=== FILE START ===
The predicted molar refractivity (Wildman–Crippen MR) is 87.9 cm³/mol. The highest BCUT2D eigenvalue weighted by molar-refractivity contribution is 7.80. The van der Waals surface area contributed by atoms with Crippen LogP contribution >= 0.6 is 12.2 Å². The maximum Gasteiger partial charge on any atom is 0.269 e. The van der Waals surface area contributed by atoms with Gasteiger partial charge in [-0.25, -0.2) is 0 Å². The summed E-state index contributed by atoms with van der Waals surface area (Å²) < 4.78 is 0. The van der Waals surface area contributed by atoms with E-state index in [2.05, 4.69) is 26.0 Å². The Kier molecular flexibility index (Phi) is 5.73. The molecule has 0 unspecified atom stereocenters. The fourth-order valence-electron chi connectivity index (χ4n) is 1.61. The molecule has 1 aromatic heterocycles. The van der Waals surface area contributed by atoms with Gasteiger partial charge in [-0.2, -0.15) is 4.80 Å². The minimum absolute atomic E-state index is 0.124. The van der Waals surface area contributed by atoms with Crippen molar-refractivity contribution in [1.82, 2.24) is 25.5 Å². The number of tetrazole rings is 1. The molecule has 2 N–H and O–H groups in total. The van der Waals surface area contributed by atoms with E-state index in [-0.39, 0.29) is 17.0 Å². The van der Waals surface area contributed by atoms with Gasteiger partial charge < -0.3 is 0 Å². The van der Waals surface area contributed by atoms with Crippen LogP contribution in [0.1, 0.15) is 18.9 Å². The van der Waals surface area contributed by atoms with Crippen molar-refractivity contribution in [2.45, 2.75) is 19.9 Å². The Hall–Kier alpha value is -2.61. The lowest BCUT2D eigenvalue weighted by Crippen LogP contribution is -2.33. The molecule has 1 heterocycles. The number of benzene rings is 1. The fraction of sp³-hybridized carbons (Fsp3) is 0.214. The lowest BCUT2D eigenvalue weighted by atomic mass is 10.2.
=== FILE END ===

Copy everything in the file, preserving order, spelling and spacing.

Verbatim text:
The predicted molar refractivity (Wildman–Crippen MR) is 87.9 cm³/mol. The highest BCUT2D eigenvalue weighted by molar-refractivity contribution is 7.80. The van der Waals surface area contributed by atoms with Crippen LogP contribution >= 0.6 is 12.2 Å². The maximum Gasteiger partial charge on any atom is 0.269 e. The van der Waals surface area contributed by atoms with Gasteiger partial charge in [-0.25, -0.2) is 0 Å². The summed E-state index contributed by atoms with van der Waals surface area (Å²) < 4.78 is 0. The van der Waals surface area contributed by atoms with E-state index in [2.05, 4.69) is 26.0 Å². The Kier molecular flexibility index (Phi) is 5.73. The molecule has 0 unspecified atom stereocenters. The fourth-order valence-electron chi connectivity index (χ4n) is 1.61. The molecule has 1 aromatic heterocycles. The van der Waals surface area contributed by atoms with Gasteiger partial charge in [-0.2, -0.15) is 4.80 Å². The minimum absolute atomic E-state index is 0.124. The van der Waals surface area contributed by atoms with Crippen molar-refractivity contribution in [1.82, 2.24) is 25.5 Å². The number of tetrazole rings is 1. The molecule has 2 N–H and O–H groups in total. The van der Waals surface area contributed by atoms with E-state index in [-0.39, 0.29) is 17.0 Å². The van der Waals surface area contributed by atoms with Gasteiger partial charge < -0.3 is 0 Å². The van der Waals surface area contributed by atoms with Crippen LogP contribution in [0.1, 0.15) is 18.9 Å². The van der Waals surface area contributed by atoms with Crippen molar-refractivity contribution in [2.45, 2.75) is 19.9 Å². The Hall–Kier alpha value is -2.61. The lowest BCUT2D eigenvalue weighted by Crippen LogP contribution is -2.33. The molecule has 1 heterocycles. The number of benzene rings is 1. The fraction of sp³-hybridized carbons (Fsp3) is 0.214. The lowest BCUT2D eigenvalue weighted by atomic mass is 10.2.